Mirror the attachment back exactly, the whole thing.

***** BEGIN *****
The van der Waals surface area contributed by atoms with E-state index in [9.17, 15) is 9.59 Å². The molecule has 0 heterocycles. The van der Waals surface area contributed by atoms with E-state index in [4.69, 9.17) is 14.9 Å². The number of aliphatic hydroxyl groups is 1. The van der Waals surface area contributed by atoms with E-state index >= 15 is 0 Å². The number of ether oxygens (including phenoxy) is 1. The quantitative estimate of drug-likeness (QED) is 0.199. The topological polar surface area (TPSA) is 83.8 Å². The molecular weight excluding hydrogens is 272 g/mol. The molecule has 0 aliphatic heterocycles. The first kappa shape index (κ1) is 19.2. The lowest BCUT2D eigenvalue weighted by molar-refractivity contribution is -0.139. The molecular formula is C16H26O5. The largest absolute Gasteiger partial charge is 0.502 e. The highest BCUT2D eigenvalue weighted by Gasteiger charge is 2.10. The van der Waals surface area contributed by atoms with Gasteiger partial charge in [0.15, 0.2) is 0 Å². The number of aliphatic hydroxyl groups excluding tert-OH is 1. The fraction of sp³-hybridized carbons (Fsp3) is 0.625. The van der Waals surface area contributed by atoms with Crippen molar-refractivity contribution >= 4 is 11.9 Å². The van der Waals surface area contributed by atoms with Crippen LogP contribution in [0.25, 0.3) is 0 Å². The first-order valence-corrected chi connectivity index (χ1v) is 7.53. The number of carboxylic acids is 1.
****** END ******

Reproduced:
The van der Waals surface area contributed by atoms with E-state index in [9.17, 15) is 9.59 Å². The molecule has 0 heterocycles. The van der Waals surface area contributed by atoms with E-state index in [4.69, 9.17) is 14.9 Å². The number of aliphatic hydroxyl groups is 1. The van der Waals surface area contributed by atoms with E-state index >= 15 is 0 Å². The number of ether oxygens (including phenoxy) is 1. The quantitative estimate of drug-likeness (QED) is 0.199. The topological polar surface area (TPSA) is 83.8 Å². The molecular weight excluding hydrogens is 272 g/mol. The molecule has 0 aliphatic heterocycles. The first kappa shape index (κ1) is 19.2. The lowest BCUT2D eigenvalue weighted by molar-refractivity contribution is -0.139. The molecular formula is C16H26O5. The largest absolute Gasteiger partial charge is 0.502 e. The highest BCUT2D eigenvalue weighted by Gasteiger charge is 2.10. The van der Waals surface area contributed by atoms with Gasteiger partial charge in [0.15, 0.2) is 0 Å². The number of aliphatic hydroxyl groups excluding tert-OH is 1. The fraction of sp³-hybridized carbons (Fsp3) is 0.625. The van der Waals surface area contributed by atoms with Crippen molar-refractivity contribution >= 4 is 11.9 Å². The van der Waals surface area contributed by atoms with Crippen LogP contribution in [0.25, 0.3) is 0 Å². The first-order valence-corrected chi connectivity index (χ1v) is 7.53. The number of carboxylic acids is 1.